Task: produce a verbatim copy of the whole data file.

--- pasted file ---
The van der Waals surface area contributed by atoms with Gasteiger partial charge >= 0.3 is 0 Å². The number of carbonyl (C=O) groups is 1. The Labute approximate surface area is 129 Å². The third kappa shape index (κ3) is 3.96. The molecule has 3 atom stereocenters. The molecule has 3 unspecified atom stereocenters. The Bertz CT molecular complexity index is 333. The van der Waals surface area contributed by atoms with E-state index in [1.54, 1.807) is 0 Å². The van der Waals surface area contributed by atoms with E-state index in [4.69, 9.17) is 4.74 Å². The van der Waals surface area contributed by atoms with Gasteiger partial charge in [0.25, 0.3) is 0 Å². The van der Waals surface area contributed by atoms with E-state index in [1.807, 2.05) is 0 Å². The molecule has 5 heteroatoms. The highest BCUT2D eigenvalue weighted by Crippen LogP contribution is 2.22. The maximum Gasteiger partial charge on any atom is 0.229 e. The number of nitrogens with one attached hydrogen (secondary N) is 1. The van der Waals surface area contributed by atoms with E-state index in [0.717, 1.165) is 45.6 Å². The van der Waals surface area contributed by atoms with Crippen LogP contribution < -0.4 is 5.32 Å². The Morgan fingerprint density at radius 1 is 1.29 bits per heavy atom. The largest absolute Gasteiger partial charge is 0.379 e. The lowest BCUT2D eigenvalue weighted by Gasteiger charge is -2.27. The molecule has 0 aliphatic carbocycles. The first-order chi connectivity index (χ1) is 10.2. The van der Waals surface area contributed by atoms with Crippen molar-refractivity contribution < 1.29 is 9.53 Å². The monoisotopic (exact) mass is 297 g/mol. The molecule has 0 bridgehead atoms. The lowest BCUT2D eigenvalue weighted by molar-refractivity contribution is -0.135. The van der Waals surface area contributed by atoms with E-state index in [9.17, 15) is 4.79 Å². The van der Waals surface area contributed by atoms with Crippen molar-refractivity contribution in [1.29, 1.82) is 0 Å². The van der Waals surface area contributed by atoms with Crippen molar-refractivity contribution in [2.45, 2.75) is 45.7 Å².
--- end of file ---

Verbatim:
The van der Waals surface area contributed by atoms with Gasteiger partial charge >= 0.3 is 0 Å². The number of carbonyl (C=O) groups is 1. The Labute approximate surface area is 129 Å². The third kappa shape index (κ3) is 3.96. The molecule has 3 atom stereocenters. The molecule has 3 unspecified atom stereocenters. The Bertz CT molecular complexity index is 333. The van der Waals surface area contributed by atoms with E-state index in [1.54, 1.807) is 0 Å². The van der Waals surface area contributed by atoms with E-state index in [4.69, 9.17) is 4.74 Å². The van der Waals surface area contributed by atoms with Gasteiger partial charge in [0.25, 0.3) is 0 Å². The van der Waals surface area contributed by atoms with E-state index in [1.807, 2.05) is 0 Å². The molecule has 5 heteroatoms. The highest BCUT2D eigenvalue weighted by Crippen LogP contribution is 2.22. The maximum Gasteiger partial charge on any atom is 0.229 e. The number of nitrogens with one attached hydrogen (secondary N) is 1. The van der Waals surface area contributed by atoms with E-state index in [0.717, 1.165) is 45.6 Å². The van der Waals surface area contributed by atoms with Crippen LogP contribution < -0.4 is 5.32 Å². The Morgan fingerprint density at radius 1 is 1.29 bits per heavy atom. The largest absolute Gasteiger partial charge is 0.379 e. The lowest BCUT2D eigenvalue weighted by Gasteiger charge is -2.27. The molecule has 0 aliphatic carbocycles. The first-order chi connectivity index (χ1) is 10.2. The van der Waals surface area contributed by atoms with Crippen molar-refractivity contribution < 1.29 is 9.53 Å². The monoisotopic (exact) mass is 297 g/mol. The molecule has 0 bridgehead atoms. The lowest BCUT2D eigenvalue weighted by molar-refractivity contribution is -0.135. The van der Waals surface area contributed by atoms with E-state index in [9.17, 15) is 4.79 Å². The van der Waals surface area contributed by atoms with Crippen molar-refractivity contribution in [1.29, 1.82) is 0 Å². The van der Waals surface area contributed by atoms with Crippen molar-refractivity contribution in [2.45, 2.75) is 45.7 Å².